The community I'm part of here in Chicago is brought together by shared interests in the Reclaiming tradition, in earth-based spirituality, in the amazing connections that can be formed between people and the elements and the earth and divinity, in the joy of sharing those connective experiences, in committing to deep personal work that can help individuals contribute to community in a healthy manner, and the fact that we really like hanging out together. (I'm over-simplifying for the sake of space....there are too many other reasons we come together to name all of them.) So, we work together to create opportunities to express our shared values in classes, in rituals, in meetings, in outings. Do politics fit in this model?

Let's first look at the larger community we're talking about - why do "we, the people" live in these united states anyway? Why have nearly all the peoples of the world come together in these vast nations, formed governments, and all decided to live by the same set of rules, or slight variations thereof? And what, specifically, keeps the community of the U.S.A. still a community?

Right, so back to the history. Pilgrims showed up here, fleeing religious persecution and seeking freedom. Convicts, tobacco farmers, merchants, explorers, people who needed a fresh start all came here over the years. England put her stamp on the coastline and bossed the colonies around for awhile...and then the people who were here revolted, banded together, and formed their own community, where freedom was important, where every man (at the time, it was every white man who owned land....thank goodness we've evolved) had a right to voice his opinion and have a say in how he was governed. Now, in my opinion, every other law and statute and guideline comes from those two concepts: I am free, and I have a right to a say in how I can express that freedom.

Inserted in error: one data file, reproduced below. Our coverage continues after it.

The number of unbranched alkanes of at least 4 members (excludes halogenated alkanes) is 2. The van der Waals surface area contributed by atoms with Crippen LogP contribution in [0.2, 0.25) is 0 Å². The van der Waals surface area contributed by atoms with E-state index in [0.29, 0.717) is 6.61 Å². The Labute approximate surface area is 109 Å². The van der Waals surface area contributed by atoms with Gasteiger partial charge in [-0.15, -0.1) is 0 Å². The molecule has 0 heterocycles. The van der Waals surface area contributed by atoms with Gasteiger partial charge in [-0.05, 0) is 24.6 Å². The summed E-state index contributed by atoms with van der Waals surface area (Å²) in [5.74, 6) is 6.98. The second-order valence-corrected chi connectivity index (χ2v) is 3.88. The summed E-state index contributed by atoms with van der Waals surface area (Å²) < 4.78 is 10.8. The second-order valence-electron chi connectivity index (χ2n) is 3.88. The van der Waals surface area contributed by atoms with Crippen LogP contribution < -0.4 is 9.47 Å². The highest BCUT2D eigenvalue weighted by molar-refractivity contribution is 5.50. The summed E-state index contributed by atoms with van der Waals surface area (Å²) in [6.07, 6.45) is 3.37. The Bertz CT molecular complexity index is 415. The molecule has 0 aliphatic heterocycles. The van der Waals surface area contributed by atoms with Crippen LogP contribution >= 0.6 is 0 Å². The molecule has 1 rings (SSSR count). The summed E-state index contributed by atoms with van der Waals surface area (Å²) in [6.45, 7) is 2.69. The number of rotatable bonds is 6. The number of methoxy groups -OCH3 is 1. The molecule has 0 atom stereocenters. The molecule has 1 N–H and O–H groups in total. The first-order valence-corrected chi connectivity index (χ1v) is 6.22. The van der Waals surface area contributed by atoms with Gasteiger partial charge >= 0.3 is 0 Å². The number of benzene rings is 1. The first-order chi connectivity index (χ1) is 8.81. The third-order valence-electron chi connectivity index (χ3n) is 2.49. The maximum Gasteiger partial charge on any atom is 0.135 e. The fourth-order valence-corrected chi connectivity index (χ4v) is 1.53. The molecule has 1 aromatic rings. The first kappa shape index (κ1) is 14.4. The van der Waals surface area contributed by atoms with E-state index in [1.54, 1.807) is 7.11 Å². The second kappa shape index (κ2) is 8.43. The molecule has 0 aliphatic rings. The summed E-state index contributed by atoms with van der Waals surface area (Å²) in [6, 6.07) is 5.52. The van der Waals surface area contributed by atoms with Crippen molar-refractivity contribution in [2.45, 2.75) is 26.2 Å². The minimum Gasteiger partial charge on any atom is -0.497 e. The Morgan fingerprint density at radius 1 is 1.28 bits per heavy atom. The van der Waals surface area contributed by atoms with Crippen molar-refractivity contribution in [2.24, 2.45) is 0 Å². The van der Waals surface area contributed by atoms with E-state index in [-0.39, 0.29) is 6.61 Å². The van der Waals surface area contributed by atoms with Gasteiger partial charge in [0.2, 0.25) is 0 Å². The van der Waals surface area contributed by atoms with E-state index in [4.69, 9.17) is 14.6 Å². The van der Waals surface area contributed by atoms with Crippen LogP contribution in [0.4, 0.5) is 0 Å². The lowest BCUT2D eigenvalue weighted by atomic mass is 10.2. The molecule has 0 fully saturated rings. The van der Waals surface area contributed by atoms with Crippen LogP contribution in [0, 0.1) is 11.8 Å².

Set aside all the other resultant bullshit because mankind is such a flawed species - set aside corporate behemoths and tricksy politicians and corrupt legal systems and environmental irresponsibility....set aside all that stuff for just a minute and reflect on the beauty and simplicity of those two statements.

I am free, and I have a right to a say in how I can express that freedom.

God, I fucking LOVE this country!

Pardon my digression. Back to the smeat.

So, yeah, this community, this country, came together to support those two ideas, and everything else we've done has been related to those two ideas. Because we're human, we've often lost the message, but it's still in there if you look for it, and that's what makes this place great - the fact that you still can exercise that basic principle.

So, how can I - and should I? - integrate the intentions, the purposes of these two communities? And how does my individual self fit into that picture?

Ye gods, my head hurts. To be continued....